Autophagy is most predominant form of caspase independent cell death which not only recycles the cellular component but also regulate the life span of cells. 3-Methyl adenine (3-MA) binds to PI3KclassIII, a crucial member of Beclin-1–PI3KclassIII complex, key center for autophagy induction. We explored the property of 3-MA to inhibit PI3K class III to unravel the cell death induced by cholesterol depletion. MDA-MB231 cells were co-incubated with 5 mM MβCD and 3-MA for 6 h. Surprisingly 3-MA significantly inhibits the cell death induced by the cholesterol depletion. It indicates that autophagy induction is the major cell death mechanism after cholesterol depletion (Fig. 5a, b). We also explored the relative quantitation of mRNAs associated with autophagy and necroptosis (RIPK-1, Flipc, Beclin-1, ATG-3, PI3KclassIII, Cyclophylin A and LC-1) But contrastingly we have not observed any significant differences in m-RNAs associated with autophagy and necroptosis (Fig. 5c).
Fig. 5
Fig. 5

Cholesterol depletion induces autophagy. MDA-MB 231 cells were incubated with 5 mM MβCD in the presence of 3-methyl adenine (3-MA) for 6 h. Cell viability was measured by MTT and flow cytometer (a, b). Statistical analysis: One way anova, post hock test Tukey. *P < 0.05, **P < 0.01, **P < 0.001, N.S. not significant. c Relative mRNA expression of autophagy, necroptosis and apoptosis genes in MDA-MB-231 cell line. MDA-MB 231 cells were treated with 5 mM MβCD for 4 h in serum free media, total RNA was isolated, cDNA synthesized and relative quantitation was performed in applied bio system step one real time PCR system. Results are presented as mean ± S.E. of six independent experiments, each experiment performed in triplicates. Statistical analysis: paired t test, *P < 0.05, **P < 0.01, ***P < 0.001, N.S. not significant

Autophagy after cholesterol depletion can be attenuated by mitomycin c and cylohexamide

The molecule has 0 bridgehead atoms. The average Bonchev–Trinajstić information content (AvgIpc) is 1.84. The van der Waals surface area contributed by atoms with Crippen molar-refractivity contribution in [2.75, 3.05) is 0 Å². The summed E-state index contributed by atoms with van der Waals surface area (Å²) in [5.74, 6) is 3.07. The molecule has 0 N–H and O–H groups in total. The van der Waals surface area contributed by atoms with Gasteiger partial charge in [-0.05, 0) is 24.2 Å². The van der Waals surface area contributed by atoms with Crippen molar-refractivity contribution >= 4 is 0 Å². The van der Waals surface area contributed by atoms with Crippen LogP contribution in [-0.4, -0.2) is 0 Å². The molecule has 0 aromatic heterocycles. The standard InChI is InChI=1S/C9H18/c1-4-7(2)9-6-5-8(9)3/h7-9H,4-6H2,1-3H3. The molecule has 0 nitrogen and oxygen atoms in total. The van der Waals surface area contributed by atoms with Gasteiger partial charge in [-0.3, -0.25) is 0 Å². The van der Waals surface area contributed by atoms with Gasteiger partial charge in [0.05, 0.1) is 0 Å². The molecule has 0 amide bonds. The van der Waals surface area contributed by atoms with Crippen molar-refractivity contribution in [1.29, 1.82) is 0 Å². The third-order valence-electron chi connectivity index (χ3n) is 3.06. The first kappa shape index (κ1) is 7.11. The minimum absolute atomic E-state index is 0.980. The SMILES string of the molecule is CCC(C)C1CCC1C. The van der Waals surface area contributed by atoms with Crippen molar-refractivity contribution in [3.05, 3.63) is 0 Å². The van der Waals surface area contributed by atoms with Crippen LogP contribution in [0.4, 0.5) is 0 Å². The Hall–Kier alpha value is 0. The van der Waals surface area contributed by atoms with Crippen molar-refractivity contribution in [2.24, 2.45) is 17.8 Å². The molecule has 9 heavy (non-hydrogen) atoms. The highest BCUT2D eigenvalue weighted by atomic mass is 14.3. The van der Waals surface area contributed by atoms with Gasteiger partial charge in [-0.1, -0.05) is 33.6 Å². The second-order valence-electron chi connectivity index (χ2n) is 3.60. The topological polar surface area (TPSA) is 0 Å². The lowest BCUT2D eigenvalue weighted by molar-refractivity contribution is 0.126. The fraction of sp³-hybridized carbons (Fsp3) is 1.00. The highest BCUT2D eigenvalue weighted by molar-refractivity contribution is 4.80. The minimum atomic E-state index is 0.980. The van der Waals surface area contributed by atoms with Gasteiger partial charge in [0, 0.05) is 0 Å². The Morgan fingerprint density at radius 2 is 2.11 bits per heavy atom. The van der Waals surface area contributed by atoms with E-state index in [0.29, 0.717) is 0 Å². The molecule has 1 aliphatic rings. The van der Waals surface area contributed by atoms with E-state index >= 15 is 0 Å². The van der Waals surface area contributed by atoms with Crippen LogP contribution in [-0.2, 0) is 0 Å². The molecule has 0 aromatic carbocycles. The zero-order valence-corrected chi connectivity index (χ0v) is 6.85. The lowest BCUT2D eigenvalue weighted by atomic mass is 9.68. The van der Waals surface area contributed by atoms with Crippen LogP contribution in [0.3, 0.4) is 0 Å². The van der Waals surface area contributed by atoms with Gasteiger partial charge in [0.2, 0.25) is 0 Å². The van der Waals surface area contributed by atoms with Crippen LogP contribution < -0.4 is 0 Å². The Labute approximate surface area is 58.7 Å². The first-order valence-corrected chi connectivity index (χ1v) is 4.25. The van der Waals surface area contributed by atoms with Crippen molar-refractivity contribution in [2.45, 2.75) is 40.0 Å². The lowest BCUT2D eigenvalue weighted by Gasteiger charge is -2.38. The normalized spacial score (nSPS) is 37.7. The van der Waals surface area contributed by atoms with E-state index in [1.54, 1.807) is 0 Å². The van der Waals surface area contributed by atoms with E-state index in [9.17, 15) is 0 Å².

Caspase-8 is the key regulator of caspase-independent cell death. Down regulation of caspase-8 promotes onset of autophagy and necroptosis. Mitomycin c is known to mediate the apoptosis by activation of both caspase-8 and caspase-9. We utilized the property of mitomycin c to attenuate the cell death after cholesterol depletion. MDA MB-231 cells were treated with 5 mM MβCD in the presence and absence of mitomycin c for 6 h. Cytotoxicity was measured by PI and mitochondrial membrane potential assays. MβCD treated Cells have shown significant reduction in cell death in presence of mitomycin c (Fig. 6a, b). It shows that caspase-8 down regulation plays indirect role for induction of an autophagy mediated cell death in MDA-MB 231 cells. We further confirmed it by relative quantitation of caspase-8 mRNA in which cholesterol depleted cells shown significantly 3.426 fold down regulation compared to untreated cells (Fig. 6d). Cycloheximide is the protein synthesis inhibitor activates the caspase-8 by inhibiting the c-Flip, a physiological inhibitor of caspase-8. We used this property of cycloheximide to assess the caspase-8 association with the onset of autophagy. In our experiment MDA-MB 231 cells were treated to 5 mM MβCD with or without cycloheximide (50 µg/ml) for 6 h. Results shows significant elevation in the viability of cholesterol depleted cells in presence of cycloheximide (Fig. 6c). Cycloheximide is known for inhibiting the paraptosis a kind of caspase independent programmed cell death but paraptosis could not be inhibited by 3 methyl adenine an autophagy inhibitor [31]. This suggests that cholesterol depletion is not associated with paraptosis but the autophagy promoted by caspase-8 down regulation. We further explored the association of caspases in autophagy by incubating the 3-MA pretreated MDA-MB 231 cells with 5 mM MβCD in the presence and absence of mitomycin C. Cell viability was observed by MTT. Interestingly we did not see any significant difference among them (Additional file 4: Figure S4a, b). This result suggests that mitomycin c mediated caspase activation did not restrict the cell death during autophagy inhibition.